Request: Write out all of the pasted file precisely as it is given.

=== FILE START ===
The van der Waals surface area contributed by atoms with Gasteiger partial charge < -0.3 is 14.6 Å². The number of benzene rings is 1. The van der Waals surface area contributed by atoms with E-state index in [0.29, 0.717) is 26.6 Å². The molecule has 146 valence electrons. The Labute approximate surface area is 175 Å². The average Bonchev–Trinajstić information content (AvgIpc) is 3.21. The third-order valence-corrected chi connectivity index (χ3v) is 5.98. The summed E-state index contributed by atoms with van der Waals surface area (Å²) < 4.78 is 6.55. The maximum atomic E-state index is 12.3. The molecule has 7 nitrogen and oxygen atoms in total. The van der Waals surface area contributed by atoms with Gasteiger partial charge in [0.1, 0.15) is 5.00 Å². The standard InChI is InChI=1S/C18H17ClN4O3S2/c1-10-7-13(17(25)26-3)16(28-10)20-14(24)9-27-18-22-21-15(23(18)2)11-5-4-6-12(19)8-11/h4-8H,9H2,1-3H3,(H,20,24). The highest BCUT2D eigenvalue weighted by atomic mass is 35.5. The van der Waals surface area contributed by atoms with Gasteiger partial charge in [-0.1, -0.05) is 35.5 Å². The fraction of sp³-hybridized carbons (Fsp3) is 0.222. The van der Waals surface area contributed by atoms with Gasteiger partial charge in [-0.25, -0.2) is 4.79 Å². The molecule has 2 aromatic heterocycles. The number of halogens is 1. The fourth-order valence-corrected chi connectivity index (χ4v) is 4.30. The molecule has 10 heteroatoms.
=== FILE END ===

The van der Waals surface area contributed by atoms with Gasteiger partial charge < -0.3 is 14.6 Å². The number of benzene rings is 1. The van der Waals surface area contributed by atoms with E-state index in [0.29, 0.717) is 26.6 Å². The molecule has 146 valence electrons. The Labute approximate surface area is 175 Å². The average Bonchev–Trinajstić information content (AvgIpc) is 3.21. The third-order valence-corrected chi connectivity index (χ3v) is 5.98. The summed E-state index contributed by atoms with van der Waals surface area (Å²) < 4.78 is 6.55. The maximum atomic E-state index is 12.3. The molecule has 7 nitrogen and oxygen atoms in total. The van der Waals surface area contributed by atoms with Gasteiger partial charge in [0.1, 0.15) is 5.00 Å². The standard InChI is InChI=1S/C18H17ClN4O3S2/c1-10-7-13(17(25)26-3)16(28-10)20-14(24)9-27-18-22-21-15(23(18)2)11-5-4-6-12(19)8-11/h4-8H,9H2,1-3H3,(H,20,24). The highest BCUT2D eigenvalue weighted by atomic mass is 35.5. The van der Waals surface area contributed by atoms with Gasteiger partial charge in [-0.1, -0.05) is 35.5 Å². The fraction of sp³-hybridized carbons (Fsp3) is 0.222. The van der Waals surface area contributed by atoms with Gasteiger partial charge in [-0.25, -0.2) is 4.79 Å². The molecule has 2 aromatic heterocycles. The number of halogens is 1. The fourth-order valence-corrected chi connectivity index (χ4v) is 4.30. The molecule has 10 heteroatoms.